The HDs are major genomic forces that contribute to the development of many solid tumors and provide an important resource for the identification of the location of candidate TSGs28. In cancer genomes, HDs can cause the inactivation of genes with tumor suppressor activity and thus contribute to cancer development and progression29. In this study, the most noteworthy observation consisted of three HDs from the 4q region that occurred in 28.6% of cases. In the homozygous deleted region, the 4q32.2 locus comprised the transcription factor follistatin like 5 (FSTL5) gene. The FSTL5, a member of the follistatin family of genes, encodes a secretory glycoprotein30. Although the involvement of the FSTL5 gene in the pathogenesis of GC has not been previously described, it was regarded as a candidate TSG that plays a role in the development and progression of other cancers. Zhang et al.31 reported that FSTL5 plays a suppressive role in HCC and suggested that the down-regulated of FSTL5 could increase the growth and survival of HCC cells through the activation of Wnt/β-catenin signaling. In this article, the authors also described that the extracellular matrix protein FSTL5 plays a suppressive role in HCC through the inhibition of Wnt/β-catenin signaling, but was down-regulated in HCC. Furthermore, in the study of Remke et al.32, as FSTL5 expression denoted a dismal prognosis both within and between medulloblastoma subgroups and the authors suggested that FSTL5 is a marker of poor prognosis in non-wingless/non-sonic hedgehog medulloblastoma. Collectively, the results of the present study and the findings of other studies present evidence that FSTL5 is a new candidate target gene, regulated by the 4q32.2 risk region, which could be defined as an independent target region for chromosome 4q alterations in various tumors, including GCs. Further functional and biological studies, in larger series and on multiple samples, are required to validate and evaluate the role of the FSTL5 gene as a novel candidate oncogene in GC.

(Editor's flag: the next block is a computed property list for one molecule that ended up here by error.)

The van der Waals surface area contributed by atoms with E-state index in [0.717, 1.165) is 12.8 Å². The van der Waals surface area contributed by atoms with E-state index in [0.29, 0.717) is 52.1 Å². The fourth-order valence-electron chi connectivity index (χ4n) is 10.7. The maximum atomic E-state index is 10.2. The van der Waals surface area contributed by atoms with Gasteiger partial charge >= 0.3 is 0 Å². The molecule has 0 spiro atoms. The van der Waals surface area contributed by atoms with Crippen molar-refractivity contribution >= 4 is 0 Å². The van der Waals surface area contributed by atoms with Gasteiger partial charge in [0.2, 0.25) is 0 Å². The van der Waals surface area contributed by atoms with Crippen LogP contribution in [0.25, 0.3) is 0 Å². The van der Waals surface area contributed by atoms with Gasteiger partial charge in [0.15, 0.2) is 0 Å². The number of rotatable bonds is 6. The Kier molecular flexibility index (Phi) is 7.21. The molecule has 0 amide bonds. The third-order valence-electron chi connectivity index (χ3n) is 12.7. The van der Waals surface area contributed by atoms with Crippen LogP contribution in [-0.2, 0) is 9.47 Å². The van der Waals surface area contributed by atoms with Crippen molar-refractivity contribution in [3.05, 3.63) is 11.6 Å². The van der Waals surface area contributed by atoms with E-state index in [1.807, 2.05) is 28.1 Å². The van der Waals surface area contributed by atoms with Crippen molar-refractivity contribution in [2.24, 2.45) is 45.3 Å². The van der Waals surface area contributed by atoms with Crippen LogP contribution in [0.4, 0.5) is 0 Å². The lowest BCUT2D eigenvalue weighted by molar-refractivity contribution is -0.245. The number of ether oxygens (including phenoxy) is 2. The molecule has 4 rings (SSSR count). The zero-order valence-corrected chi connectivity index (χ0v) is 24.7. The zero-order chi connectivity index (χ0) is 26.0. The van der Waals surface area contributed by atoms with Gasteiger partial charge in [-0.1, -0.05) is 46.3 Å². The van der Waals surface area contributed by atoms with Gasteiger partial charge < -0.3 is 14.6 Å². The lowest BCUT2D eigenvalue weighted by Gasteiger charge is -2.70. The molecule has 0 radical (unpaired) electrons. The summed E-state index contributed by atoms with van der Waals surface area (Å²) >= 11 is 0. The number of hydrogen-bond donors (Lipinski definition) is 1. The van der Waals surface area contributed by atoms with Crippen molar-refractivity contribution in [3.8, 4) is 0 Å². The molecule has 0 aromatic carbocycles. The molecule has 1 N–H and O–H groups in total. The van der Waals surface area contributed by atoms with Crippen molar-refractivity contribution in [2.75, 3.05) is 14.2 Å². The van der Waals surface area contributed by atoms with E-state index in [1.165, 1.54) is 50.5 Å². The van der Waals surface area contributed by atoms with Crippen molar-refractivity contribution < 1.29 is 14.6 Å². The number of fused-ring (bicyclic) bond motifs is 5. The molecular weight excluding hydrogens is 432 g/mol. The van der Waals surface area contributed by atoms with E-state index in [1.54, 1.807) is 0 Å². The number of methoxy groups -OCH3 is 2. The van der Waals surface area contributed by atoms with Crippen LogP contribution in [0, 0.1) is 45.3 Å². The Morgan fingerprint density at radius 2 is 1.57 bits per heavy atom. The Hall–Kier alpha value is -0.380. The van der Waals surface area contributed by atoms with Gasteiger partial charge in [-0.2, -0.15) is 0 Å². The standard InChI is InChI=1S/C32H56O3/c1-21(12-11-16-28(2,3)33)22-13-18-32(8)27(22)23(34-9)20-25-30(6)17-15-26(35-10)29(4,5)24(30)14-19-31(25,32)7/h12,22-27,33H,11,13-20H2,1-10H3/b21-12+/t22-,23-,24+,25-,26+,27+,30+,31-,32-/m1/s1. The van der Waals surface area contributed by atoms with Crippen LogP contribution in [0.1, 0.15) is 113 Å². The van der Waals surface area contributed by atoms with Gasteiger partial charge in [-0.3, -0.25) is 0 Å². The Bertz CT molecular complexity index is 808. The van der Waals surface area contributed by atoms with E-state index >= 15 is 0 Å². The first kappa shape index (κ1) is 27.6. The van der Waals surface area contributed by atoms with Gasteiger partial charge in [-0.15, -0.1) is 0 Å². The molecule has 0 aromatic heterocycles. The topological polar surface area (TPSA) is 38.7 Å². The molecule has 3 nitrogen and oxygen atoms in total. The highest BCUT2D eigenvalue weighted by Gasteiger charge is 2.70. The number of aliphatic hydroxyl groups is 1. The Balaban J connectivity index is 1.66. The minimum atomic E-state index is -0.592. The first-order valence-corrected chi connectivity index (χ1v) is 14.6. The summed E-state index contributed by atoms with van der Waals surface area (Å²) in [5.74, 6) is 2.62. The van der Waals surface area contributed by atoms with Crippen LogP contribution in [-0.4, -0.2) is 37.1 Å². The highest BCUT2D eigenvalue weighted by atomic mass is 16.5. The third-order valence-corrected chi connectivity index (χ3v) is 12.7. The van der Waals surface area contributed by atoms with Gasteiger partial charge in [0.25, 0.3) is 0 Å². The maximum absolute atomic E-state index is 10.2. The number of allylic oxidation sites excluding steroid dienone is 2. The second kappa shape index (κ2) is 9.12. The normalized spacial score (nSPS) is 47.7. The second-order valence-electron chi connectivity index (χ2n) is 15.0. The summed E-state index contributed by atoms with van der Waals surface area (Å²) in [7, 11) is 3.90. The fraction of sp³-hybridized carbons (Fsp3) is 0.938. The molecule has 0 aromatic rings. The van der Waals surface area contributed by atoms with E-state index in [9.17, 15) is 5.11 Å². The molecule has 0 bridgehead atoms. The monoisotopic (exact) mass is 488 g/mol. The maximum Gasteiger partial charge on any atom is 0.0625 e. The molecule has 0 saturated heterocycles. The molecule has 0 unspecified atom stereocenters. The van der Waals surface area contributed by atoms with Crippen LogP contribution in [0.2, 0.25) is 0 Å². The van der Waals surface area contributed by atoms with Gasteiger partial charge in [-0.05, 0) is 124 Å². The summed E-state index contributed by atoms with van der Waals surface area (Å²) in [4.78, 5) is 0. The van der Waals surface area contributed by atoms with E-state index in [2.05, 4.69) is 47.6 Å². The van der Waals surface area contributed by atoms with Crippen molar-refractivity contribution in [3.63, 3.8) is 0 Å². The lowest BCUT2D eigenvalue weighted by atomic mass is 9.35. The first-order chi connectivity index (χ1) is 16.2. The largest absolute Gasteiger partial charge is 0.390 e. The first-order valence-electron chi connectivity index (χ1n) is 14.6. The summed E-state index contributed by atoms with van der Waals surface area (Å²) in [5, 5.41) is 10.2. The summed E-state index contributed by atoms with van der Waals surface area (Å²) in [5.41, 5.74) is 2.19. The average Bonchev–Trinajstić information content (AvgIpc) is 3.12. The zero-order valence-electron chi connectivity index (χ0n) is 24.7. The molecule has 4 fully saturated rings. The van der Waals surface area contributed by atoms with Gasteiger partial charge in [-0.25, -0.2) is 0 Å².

CONCLUSION

The present study confirms and expands upon previous observations that 4q genetic alterations were significantly implicated in GCs. These results warrant future studies to identify the putative TSGs on 4q to gain a better understanding of the molecular pathogenesis of GC. The genomic analysis also allowed the proposition of novel candidate genes that may be associated with the pathogenesis of GC. The newly identified target genes might contribute to GC pathogenesis as well as provide novel targets for therapeutic intervention in GC that require functional validation.

SIGNIFICANCE STATEMENTS

This study reported a detailed deletion mapping for 4q in GCs and identified a homozygous deletion regions at 4q27-q34.2 which is likely to contain important tumor suppressor genes related to the GC case. Furthermore, high-resolution analysis allowed us to propose new target genes that could be potential candidates for tumorigenesis of GC. These results indicated that 4q is the most frequent target of homozygous deletions in GC, suggesting that the arm contains multiple gastric tumor suppressor genes and/or genomic features fragile during gastric carcinogenesis. The newly identified candidate target genes are thought to be a potential candidate for GC tumorigenesis and may be highly attractive candidate marker for the GC cases.

ACKNOWLEDGMENT

This study was financially supported by the research fund of Korea Nazarene University (grant number: KNU 2017-0301) in 2017.